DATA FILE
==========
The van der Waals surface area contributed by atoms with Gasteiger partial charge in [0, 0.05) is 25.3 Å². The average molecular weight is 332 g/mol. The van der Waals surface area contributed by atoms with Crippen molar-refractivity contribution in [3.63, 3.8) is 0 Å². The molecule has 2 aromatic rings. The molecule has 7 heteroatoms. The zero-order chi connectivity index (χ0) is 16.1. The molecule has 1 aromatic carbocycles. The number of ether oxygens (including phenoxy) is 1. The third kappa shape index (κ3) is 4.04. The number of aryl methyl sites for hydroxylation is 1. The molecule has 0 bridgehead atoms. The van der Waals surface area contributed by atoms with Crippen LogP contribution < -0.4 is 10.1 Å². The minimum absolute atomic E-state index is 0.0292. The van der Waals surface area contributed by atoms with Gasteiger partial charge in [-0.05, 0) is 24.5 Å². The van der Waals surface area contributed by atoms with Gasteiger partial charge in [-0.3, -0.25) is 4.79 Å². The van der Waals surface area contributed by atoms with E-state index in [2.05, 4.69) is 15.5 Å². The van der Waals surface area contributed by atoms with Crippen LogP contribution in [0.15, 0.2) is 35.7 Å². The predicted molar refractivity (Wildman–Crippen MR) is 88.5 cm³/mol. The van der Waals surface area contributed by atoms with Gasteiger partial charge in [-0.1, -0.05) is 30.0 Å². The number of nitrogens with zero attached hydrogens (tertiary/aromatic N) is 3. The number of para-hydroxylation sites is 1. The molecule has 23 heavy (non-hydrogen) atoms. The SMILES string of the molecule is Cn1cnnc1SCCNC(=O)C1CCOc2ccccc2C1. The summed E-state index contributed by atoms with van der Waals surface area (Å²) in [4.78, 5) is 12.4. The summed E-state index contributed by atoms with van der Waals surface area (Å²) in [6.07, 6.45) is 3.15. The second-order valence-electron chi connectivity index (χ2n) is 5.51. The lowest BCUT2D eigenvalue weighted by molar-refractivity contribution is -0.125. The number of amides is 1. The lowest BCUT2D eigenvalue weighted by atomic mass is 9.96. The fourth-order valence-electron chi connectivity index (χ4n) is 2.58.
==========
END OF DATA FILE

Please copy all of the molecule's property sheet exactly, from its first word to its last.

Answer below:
The van der Waals surface area contributed by atoms with Gasteiger partial charge in [0, 0.05) is 25.3 Å². The average molecular weight is 332 g/mol. The van der Waals surface area contributed by atoms with Crippen molar-refractivity contribution in [3.63, 3.8) is 0 Å². The molecule has 2 aromatic rings. The molecule has 7 heteroatoms. The zero-order chi connectivity index (χ0) is 16.1. The molecule has 1 aromatic carbocycles. The number of ether oxygens (including phenoxy) is 1. The third kappa shape index (κ3) is 4.04. The number of aryl methyl sites for hydroxylation is 1. The molecule has 0 bridgehead atoms. The van der Waals surface area contributed by atoms with Crippen LogP contribution < -0.4 is 10.1 Å². The minimum absolute atomic E-state index is 0.0292. The van der Waals surface area contributed by atoms with Gasteiger partial charge in [-0.05, 0) is 24.5 Å². The van der Waals surface area contributed by atoms with Gasteiger partial charge in [-0.3, -0.25) is 4.79 Å². The van der Waals surface area contributed by atoms with E-state index in [2.05, 4.69) is 15.5 Å². The van der Waals surface area contributed by atoms with Crippen LogP contribution in [0.15, 0.2) is 35.7 Å². The predicted molar refractivity (Wildman–Crippen MR) is 88.5 cm³/mol. The van der Waals surface area contributed by atoms with Gasteiger partial charge in [-0.1, -0.05) is 30.0 Å². The number of nitrogens with zero attached hydrogens (tertiary/aromatic N) is 3. The number of para-hydroxylation sites is 1. The molecule has 23 heavy (non-hydrogen) atoms. The SMILES string of the molecule is Cn1cnnc1SCCNC(=O)C1CCOc2ccccc2C1. The summed E-state index contributed by atoms with van der Waals surface area (Å²) in [4.78, 5) is 12.4. The summed E-state index contributed by atoms with van der Waals surface area (Å²) in [6.07, 6.45) is 3.15. The second-order valence-electron chi connectivity index (χ2n) is 5.51. The lowest BCUT2D eigenvalue weighted by molar-refractivity contribution is -0.125. The number of amides is 1. The lowest BCUT2D eigenvalue weighted by atomic mass is 9.96. The fourth-order valence-electron chi connectivity index (χ4n) is 2.58.